Challenges and Changes in Police Work

A police car in Washington, D.C.
A police car in Washington, D.C. (Photo credit: Wikipedia)

 

 

 

Challenges and Changes in Police Work

 

I recommend reading the whole article. This police officer has gone through the last twenty years, some of the most turbulent years in the history of policing. His observations are enlightening and intelligent.

 

James Pilant

 

A Frontline Officer on Challenges and Changes

 

Entering my third decade in policing, I had an epiphany about how much my profession has changed since I learned to write reports on manual typewriters in my 1989 recruit class. Like every other industry, policing has seen such dramatic changes that what we imagine for the next 20 years is as surreal as the idea of people travelling to space on paid space shuttles was two decades ago. Two decades ago society would not have tolerated the idea of conducting business from home and having meetings as avatars in virtual environments, yet many businesses now operate this way.

 

Law enforcement has evolved from paper reports and filing cabinets, to body worn cameras and global positioning in a digitally connected universe. Most North Americans use smart phones that connect them immediately with information that we could not have imagined in previous decades. Police officers now must assume that an action they take in the street may be replaying in the media before they get back to the office to write a report about it.

 

In the 24 years of my own policing career, I’ve had a front-row seat to the changes that have occurred and have witnessed how these changes present challenges that cross every industry and  confront administrators in both the public and private sectors. Two decades ago administrators made decisions about what information to release, whereas now they must manage information that is already out there.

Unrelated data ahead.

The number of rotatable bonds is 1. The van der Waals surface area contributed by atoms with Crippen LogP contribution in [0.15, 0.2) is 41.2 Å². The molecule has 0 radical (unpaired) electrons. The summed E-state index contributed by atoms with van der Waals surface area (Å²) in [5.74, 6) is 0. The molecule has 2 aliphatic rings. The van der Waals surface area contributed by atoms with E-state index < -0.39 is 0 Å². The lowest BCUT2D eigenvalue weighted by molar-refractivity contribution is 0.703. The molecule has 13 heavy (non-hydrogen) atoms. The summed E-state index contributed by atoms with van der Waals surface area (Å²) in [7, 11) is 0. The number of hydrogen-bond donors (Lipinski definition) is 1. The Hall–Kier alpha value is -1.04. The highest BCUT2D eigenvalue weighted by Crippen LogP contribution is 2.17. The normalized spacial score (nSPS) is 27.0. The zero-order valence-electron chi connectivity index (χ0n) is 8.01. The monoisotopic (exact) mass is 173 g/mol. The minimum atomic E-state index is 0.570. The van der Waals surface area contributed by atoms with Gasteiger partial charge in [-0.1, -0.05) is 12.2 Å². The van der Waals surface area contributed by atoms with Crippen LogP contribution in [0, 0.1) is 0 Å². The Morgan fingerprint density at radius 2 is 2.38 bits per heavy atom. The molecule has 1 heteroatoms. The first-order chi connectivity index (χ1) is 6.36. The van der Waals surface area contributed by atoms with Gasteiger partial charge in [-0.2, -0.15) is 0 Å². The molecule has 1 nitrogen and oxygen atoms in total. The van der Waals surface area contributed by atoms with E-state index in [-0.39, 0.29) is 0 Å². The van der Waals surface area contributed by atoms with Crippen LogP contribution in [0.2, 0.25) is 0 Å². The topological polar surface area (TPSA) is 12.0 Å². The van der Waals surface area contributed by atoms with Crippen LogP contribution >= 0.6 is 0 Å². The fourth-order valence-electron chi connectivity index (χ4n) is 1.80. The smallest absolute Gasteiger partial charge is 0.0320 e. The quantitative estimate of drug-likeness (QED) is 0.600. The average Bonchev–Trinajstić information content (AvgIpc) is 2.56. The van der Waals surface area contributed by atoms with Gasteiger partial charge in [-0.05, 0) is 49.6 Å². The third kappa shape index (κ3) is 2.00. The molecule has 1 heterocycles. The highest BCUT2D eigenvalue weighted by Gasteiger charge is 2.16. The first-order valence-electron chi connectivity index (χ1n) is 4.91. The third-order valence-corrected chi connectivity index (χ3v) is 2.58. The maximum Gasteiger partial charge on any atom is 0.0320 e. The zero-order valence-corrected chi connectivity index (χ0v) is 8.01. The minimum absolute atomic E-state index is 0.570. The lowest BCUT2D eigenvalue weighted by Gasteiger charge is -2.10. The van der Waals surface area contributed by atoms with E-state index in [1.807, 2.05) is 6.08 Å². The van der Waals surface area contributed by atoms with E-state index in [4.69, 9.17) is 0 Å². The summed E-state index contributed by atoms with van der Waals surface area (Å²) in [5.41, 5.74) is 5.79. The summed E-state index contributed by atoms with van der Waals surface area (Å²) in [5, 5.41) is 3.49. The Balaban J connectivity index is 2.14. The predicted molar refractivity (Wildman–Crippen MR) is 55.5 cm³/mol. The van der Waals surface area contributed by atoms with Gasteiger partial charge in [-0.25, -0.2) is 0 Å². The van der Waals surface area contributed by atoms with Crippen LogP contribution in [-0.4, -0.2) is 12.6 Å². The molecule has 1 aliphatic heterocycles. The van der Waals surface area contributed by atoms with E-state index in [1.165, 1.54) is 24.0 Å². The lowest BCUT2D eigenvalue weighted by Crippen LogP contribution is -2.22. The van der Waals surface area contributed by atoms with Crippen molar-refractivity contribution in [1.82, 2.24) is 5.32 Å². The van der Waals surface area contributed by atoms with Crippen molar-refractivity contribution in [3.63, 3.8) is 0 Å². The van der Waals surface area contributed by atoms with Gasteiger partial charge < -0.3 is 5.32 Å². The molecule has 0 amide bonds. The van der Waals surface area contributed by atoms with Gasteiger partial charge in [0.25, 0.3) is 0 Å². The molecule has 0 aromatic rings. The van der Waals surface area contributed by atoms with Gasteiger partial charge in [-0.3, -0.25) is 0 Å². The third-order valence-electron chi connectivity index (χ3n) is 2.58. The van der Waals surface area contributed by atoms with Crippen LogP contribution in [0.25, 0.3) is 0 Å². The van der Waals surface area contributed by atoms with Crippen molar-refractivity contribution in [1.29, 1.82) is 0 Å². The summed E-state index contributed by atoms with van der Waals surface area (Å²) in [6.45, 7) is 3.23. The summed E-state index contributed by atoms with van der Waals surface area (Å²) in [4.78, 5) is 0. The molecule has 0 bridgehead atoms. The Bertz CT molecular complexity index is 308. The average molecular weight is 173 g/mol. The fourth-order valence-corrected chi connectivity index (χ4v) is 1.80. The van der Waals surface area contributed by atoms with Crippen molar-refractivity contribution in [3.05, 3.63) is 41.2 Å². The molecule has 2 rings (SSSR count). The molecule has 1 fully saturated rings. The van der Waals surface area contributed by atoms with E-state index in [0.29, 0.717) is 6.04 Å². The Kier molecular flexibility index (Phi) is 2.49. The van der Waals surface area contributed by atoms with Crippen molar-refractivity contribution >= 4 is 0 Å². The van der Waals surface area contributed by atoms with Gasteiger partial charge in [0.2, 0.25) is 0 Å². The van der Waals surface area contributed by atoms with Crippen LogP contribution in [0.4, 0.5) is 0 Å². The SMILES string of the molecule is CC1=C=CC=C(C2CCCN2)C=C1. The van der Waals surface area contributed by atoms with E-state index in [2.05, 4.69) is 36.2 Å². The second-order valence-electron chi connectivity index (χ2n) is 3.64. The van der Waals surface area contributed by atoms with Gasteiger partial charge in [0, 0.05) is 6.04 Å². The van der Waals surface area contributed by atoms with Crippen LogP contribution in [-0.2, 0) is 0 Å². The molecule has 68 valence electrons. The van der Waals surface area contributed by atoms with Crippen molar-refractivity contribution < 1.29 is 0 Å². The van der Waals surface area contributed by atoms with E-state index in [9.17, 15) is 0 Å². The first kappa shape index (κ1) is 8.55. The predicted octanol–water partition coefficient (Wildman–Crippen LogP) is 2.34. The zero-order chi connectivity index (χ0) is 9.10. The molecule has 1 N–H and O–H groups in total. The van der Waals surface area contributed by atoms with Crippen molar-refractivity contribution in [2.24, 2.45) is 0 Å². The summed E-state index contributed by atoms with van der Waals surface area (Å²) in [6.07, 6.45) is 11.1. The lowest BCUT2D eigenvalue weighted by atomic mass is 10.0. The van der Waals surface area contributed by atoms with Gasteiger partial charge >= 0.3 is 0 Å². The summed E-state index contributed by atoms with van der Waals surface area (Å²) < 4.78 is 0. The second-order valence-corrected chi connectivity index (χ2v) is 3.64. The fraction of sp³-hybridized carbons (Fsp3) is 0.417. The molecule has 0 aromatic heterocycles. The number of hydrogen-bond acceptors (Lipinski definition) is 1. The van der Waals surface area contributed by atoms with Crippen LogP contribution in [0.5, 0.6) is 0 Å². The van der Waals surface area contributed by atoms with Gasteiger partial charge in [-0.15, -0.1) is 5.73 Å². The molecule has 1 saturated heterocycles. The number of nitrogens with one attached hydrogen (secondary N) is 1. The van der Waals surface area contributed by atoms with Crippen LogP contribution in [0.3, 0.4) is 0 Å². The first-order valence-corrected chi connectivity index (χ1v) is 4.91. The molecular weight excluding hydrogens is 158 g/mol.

– See more at: http://www.mqup.ca/blog/frontline-officer-challenges/#!

 

From around the web.

 

From the web site, The Thin Blue Line.

 

http://thinbluelineuk.blogspot.com/2010/07/what-are-5-biggest-challenges-facing.html

 

WHAT ARE THE 5 BIGGEST CHALLENGES FACING POLICE FORCES TODAY?

 

 

 

On a police networking site recently, the above question sparked a mass

of interesting responses from all ranks and many from outside parties.

Here at http://thinbluelineuk.blogspot.com/

we are asking the same questions. We would be particularly keen to hear

from front line officers from all forces with their informed views.

Imagine you had the opportunity to have your views heard, without

recrimination, by Theresa May and Nick Herbert. We will collate the

responses and forward them to Theresa and Nick and let you know the

outcome. We will also be asking these questions on other forums such as Police Oracle and would be keen to elicit the support of police blog sites.

 

 

Average Cops Only?

English: Sherlock Holmes (r) and Dr. John B. W...
English: Sherlock Holmes (r) and Dr. John B. Watson. Illustration by Sidney Paget from the Sherlock Holmes story The Greek Interpreter. Français : Sherlock Holmes (à droite) et le Docteur Watson (à gauche), illustration de Sidney Paget pour la nouvelle intitulée L’interprète grec. Русский: Шерлок Холмс (справа) и доктор Ватсон. Иллюстрация Сидни Паджет к рассказу “Случай с переводчиком”. עברית: שרלוק הולמס וד”ר ווטסון כפי שצוירו על ידי סידני פאגט (Photo credit: Wikipedia)

From the web site, Fractured Paradigm.